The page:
How maths can get you locked up
- 17 October 2016
- From the section Magazine
Criminals in the US can be given computer-generated "risk scores" that may affect their sentences. But are the secret algorithms behind them really making justice fairer?
If you've seen the hit Netflix documentary series Making A Murderer, you'll know the US state of Wisconsin has had its problems delivering fair justice.
Now there's another Wisconsin case that's raised questions about how the US justice system works.
In the early hours of Monday 11 February 2013, two shots were fired at a house in La Crosse, a small city in the state.
A witness said the shots came from a car, which police tracked down and chased through the streets of La Crosse until it ended up in a snow bank. The two people inside ran off on foot, but were found and arrested.
One of them was Eric Loomis, who admitted to driving the car but denied involvement in the shooting.
In court, he was sentenced to six years in prison - and this is where the maths comes in.
In deciding to lock Loomis up, the court noted that he had been identified as an "individual who is at high risk to the community" by something called a Compas assessment.
The acronym - which stands for Correctional Offender Management Profiling for Alternative Sanctions - is very familiar to Julia Angwin of ProPublica, an independent investigative journalism organisation in the US.
"Compas is basically a questionnaire that is given to criminals when they're arrested," she says. "And they ask a bunch of questions and come up with an assessment of whether you're likely to commit a future crime. And that assessment is given in a score of one to 10."
Angwin says the questions include things like: "Your criminal history, and whether anyone in your family has ever been arrested; whether you live in a crime-ridden neighbourhood; if you have friends who are in a gang; what your work history is; your school history. And then some questions about what is called criminal thinking, so if you agree or disagree with statements like 'it's okay for a hungry person to steal'."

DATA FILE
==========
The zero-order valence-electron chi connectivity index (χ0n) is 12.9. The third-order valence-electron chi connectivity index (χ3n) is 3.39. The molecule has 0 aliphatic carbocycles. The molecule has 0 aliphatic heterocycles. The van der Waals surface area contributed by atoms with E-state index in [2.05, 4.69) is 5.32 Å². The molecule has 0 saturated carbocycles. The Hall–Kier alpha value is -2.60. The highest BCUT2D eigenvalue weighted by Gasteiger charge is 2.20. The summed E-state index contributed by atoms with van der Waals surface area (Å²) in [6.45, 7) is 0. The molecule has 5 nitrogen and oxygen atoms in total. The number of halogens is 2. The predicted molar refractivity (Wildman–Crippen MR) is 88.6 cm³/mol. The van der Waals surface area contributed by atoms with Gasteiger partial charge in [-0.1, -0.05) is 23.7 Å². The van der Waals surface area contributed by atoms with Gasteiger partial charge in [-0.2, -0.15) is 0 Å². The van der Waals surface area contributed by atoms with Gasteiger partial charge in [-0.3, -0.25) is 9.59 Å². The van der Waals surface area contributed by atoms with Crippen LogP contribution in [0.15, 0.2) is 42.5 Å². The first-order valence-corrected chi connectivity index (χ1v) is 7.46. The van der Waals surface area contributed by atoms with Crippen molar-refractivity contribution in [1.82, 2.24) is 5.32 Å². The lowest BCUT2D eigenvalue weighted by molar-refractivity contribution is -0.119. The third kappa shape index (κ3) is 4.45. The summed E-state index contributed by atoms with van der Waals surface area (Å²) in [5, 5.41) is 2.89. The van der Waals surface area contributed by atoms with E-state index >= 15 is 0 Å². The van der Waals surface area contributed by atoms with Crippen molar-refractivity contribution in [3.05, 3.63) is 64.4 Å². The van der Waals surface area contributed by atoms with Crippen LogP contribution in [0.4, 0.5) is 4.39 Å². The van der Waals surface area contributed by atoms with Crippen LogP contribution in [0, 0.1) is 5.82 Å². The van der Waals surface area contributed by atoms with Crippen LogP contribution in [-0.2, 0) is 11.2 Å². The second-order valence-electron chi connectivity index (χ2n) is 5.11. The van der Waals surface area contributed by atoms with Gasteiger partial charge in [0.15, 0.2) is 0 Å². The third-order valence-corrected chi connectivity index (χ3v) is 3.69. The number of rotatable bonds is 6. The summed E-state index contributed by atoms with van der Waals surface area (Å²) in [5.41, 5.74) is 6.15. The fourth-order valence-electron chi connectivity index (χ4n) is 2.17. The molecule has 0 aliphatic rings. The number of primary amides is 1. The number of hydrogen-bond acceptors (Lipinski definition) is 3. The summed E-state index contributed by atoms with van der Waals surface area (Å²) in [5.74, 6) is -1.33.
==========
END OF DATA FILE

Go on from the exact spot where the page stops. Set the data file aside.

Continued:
A risk score might be used to decide if someone can be given bail, if they should be sent to prison or given some other kind of sentence, or - once they're in prison - if they should be given parole.
Compas and software like it is used across the US. The thinking is that if you use an algorithm that draws on lots of information about the defendant it will help make decisions less subjective - less liable to human error and bias or racism. For example, the questionnaire doesn't ask about the defendant's race, so that in theory means no decisions influenced by racism.
But how the algorithm gets from the answers to the score out of 10 is kept secret.
"We don't really know how the score is created out of those questions because the algorithm itself is proprietary," says Angwin. "It's a trade secret. The company doesn't share it."
And she says that makes it difficult for a defendant to dispute their risk score: "How do you go in and say I'm really an eight or I'm a seven when you can't really tell how it was calculated?"
It was partly on that basis that Loomis challenged the use of the Compas risk score in his sentencing. But in July the Wisconsin Supreme Court ruled that if Compas is used properly, it doesn't violate a defendant's rights.
Bad news for Eric Loomis. However, the court also ruled that future use of the risk score should come with a health warning explaining its limitations - for example, that the algorithm behind it is kept secret and that the risk score is based on how people with certain traits tend to behave in general, rather than on the particular person being considered.